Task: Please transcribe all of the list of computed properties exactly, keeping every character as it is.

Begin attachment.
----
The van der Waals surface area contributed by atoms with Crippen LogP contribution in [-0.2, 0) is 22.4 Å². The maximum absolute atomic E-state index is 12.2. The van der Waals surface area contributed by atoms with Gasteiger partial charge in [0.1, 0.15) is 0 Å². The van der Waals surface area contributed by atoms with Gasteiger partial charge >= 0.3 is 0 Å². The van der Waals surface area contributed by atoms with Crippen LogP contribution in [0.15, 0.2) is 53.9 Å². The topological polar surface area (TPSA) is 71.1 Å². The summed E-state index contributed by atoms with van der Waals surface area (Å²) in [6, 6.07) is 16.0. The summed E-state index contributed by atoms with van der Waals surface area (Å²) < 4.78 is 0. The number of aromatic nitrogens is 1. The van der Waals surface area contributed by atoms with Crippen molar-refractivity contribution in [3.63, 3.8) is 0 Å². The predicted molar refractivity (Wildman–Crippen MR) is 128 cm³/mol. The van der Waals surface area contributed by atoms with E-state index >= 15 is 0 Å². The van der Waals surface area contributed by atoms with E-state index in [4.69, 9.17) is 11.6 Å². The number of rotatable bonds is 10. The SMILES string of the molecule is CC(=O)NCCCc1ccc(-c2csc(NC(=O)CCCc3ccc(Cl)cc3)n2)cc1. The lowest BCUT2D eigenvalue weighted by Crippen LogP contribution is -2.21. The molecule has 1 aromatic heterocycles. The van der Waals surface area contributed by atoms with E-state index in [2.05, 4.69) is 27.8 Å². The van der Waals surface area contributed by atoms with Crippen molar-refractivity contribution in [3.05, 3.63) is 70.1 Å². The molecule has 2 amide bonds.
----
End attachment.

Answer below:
The van der Waals surface area contributed by atoms with Crippen LogP contribution in [-0.2, 0) is 22.4 Å². The maximum absolute atomic E-state index is 12.2. The van der Waals surface area contributed by atoms with Gasteiger partial charge in [0.1, 0.15) is 0 Å². The van der Waals surface area contributed by atoms with Gasteiger partial charge >= 0.3 is 0 Å². The van der Waals surface area contributed by atoms with Crippen LogP contribution in [0.15, 0.2) is 53.9 Å². The topological polar surface area (TPSA) is 71.1 Å². The summed E-state index contributed by atoms with van der Waals surface area (Å²) in [6, 6.07) is 16.0. The summed E-state index contributed by atoms with van der Waals surface area (Å²) < 4.78 is 0. The number of aromatic nitrogens is 1. The van der Waals surface area contributed by atoms with Crippen molar-refractivity contribution in [3.63, 3.8) is 0 Å². The predicted molar refractivity (Wildman–Crippen MR) is 128 cm³/mol. The van der Waals surface area contributed by atoms with E-state index >= 15 is 0 Å². The van der Waals surface area contributed by atoms with E-state index in [4.69, 9.17) is 11.6 Å². The number of rotatable bonds is 10. The SMILES string of the molecule is CC(=O)NCCCc1ccc(-c2csc(NC(=O)CCCc3ccc(Cl)cc3)n2)cc1. The lowest BCUT2D eigenvalue weighted by Crippen LogP contribution is -2.21. The molecule has 1 aromatic heterocycles. The van der Waals surface area contributed by atoms with E-state index in [2.05, 4.69) is 27.8 Å². The van der Waals surface area contributed by atoms with Crippen molar-refractivity contribution in [3.05, 3.63) is 70.1 Å². The molecule has 2 amide bonds.